Objective: The goal was to develop a universal and resource-efficient adaptive preventive intervention (API) for incoming first-year students as a bridge to indicated interventions to address alcohol-related risks. The aims were to examine: (a) API versus assessment-only control, (b) the different APIs (i.e., 4 intervention sequences) embedded in the study design, and (c) moderators of intervention effects on binge drinking. Method: A sequential multiple assignment randomized trial (SMART) included two randomizations: timing (summer before vs. first semester) of universal personalized normative feedback and biweekly self-monitoring and, for heavy drinkers, bridging strategy (resource email vs. health coaching invitation). Participants ( N = 891, 62.4% female, 76.8% White) were surveyed at the end of first and second semesters. The primary outcome was binge drinking frequency (4+/5+ drinks for females/males); secondary outcomes were alcohol consequences and health services utilization. Results: API (vs. control) was not significantly associated with outcomes. There were no differences between embedded APIs. Among heavy drinkers, the resource email (vs. health coach invitation) led to greater health services utilization. Moderator analyses suggested students intending to pledge into Greek life benefited more from any API (vs. control; 42% smaller increase from precollege in binge drinking frequency). Conclusions: Although overall effects were not significant, students at high risk (i.e., entering fraternities/sororities) did benefit more from the intervention. Furthermore, the resource email was effective for heavier drinkers. A technology-based strategy to deliver targeted resource-light interventions for heavy drinkers may be effective for reducing binge drinking during the transition to college. (PsycInfo Database Record (c) 2021 APA, all rights reserved).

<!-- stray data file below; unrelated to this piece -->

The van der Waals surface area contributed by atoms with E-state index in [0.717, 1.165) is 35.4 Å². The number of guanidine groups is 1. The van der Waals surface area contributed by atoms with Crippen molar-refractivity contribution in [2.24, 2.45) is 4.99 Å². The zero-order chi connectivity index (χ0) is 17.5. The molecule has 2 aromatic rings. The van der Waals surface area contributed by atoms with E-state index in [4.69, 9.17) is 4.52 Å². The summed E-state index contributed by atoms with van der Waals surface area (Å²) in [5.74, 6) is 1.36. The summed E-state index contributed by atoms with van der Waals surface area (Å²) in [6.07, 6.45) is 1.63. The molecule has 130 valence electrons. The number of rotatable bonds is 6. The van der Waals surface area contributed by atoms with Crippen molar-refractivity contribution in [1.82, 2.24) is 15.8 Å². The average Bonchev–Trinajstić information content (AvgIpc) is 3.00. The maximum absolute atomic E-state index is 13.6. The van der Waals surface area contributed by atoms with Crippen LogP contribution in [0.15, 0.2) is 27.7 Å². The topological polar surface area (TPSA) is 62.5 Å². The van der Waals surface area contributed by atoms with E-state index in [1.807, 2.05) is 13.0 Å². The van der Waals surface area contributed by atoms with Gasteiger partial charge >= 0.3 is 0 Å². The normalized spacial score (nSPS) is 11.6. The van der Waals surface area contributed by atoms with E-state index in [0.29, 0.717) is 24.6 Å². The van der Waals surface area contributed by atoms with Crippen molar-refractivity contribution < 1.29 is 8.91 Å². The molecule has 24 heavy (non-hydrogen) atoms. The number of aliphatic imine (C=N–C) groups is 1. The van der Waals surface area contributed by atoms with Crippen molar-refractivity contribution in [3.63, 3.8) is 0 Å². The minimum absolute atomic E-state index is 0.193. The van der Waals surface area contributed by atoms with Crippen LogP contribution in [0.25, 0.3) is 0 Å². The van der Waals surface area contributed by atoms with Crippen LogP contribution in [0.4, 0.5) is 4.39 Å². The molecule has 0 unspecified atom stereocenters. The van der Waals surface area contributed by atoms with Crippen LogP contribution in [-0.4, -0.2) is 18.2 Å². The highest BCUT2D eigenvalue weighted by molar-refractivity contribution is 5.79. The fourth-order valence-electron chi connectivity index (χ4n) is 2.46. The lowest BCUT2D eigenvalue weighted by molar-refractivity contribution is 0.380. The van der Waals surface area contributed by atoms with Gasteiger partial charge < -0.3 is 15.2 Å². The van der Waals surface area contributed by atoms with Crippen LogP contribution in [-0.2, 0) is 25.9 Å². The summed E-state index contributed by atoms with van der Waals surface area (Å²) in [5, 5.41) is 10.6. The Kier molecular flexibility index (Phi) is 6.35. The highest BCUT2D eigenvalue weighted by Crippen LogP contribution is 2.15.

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© 2021 American Psychological Association American Psychological Association
- adaptive preventive intervention
- alcohol use
- health services utilization